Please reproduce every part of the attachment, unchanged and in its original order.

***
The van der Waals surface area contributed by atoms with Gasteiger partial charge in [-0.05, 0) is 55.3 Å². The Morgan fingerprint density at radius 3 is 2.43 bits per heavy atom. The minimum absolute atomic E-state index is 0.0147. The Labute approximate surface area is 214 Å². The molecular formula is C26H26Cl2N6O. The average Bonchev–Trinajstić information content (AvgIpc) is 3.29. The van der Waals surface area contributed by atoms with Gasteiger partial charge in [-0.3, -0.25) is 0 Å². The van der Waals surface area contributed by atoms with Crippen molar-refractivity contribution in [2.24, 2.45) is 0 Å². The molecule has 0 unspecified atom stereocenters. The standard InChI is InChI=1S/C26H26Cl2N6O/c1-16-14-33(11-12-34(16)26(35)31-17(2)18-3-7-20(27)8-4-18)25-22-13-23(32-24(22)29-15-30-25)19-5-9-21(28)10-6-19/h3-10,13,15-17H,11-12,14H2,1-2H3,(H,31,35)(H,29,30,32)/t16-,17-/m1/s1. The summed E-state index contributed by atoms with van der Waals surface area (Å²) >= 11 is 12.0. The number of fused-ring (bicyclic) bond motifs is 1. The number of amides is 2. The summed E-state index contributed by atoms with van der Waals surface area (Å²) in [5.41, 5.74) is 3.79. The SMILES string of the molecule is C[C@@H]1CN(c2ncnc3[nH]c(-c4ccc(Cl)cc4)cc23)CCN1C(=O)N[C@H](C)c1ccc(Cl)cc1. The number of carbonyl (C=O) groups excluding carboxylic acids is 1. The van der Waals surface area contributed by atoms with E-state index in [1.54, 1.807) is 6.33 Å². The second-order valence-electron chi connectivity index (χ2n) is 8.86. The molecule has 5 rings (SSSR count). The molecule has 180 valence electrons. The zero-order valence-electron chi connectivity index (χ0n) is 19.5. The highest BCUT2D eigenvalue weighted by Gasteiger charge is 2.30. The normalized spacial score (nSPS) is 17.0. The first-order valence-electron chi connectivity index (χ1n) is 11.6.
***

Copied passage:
The van der Waals surface area contributed by atoms with Gasteiger partial charge in [-0.05, 0) is 55.3 Å². The Morgan fingerprint density at radius 3 is 2.43 bits per heavy atom. The minimum absolute atomic E-state index is 0.0147. The Labute approximate surface area is 214 Å². The molecular formula is C26H26Cl2N6O. The average Bonchev–Trinajstić information content (AvgIpc) is 3.29. The van der Waals surface area contributed by atoms with Gasteiger partial charge in [-0.3, -0.25) is 0 Å². The van der Waals surface area contributed by atoms with Crippen molar-refractivity contribution in [2.24, 2.45) is 0 Å². The molecule has 0 unspecified atom stereocenters. The standard InChI is InChI=1S/C26H26Cl2N6O/c1-16-14-33(11-12-34(16)26(35)31-17(2)18-3-7-20(27)8-4-18)25-22-13-23(32-24(22)29-15-30-25)19-5-9-21(28)10-6-19/h3-10,13,15-17H,11-12,14H2,1-2H3,(H,31,35)(H,29,30,32)/t16-,17-/m1/s1. The summed E-state index contributed by atoms with van der Waals surface area (Å²) >= 11 is 12.0. The number of fused-ring (bicyclic) bond motifs is 1. The number of amides is 2. The summed E-state index contributed by atoms with van der Waals surface area (Å²) in [5.41, 5.74) is 3.79. The SMILES string of the molecule is C[C@@H]1CN(c2ncnc3[nH]c(-c4ccc(Cl)cc4)cc23)CCN1C(=O)N[C@H](C)c1ccc(Cl)cc1. The number of carbonyl (C=O) groups excluding carboxylic acids is 1. The van der Waals surface area contributed by atoms with E-state index in [1.54, 1.807) is 6.33 Å². The second-order valence-electron chi connectivity index (χ2n) is 8.86. The molecule has 5 rings (SSSR count). The molecule has 180 valence electrons. The zero-order valence-electron chi connectivity index (χ0n) is 19.5. The highest BCUT2D eigenvalue weighted by Gasteiger charge is 2.30. The normalized spacial score (nSPS) is 17.0. The first-order valence-electron chi connectivity index (χ1n) is 11.6.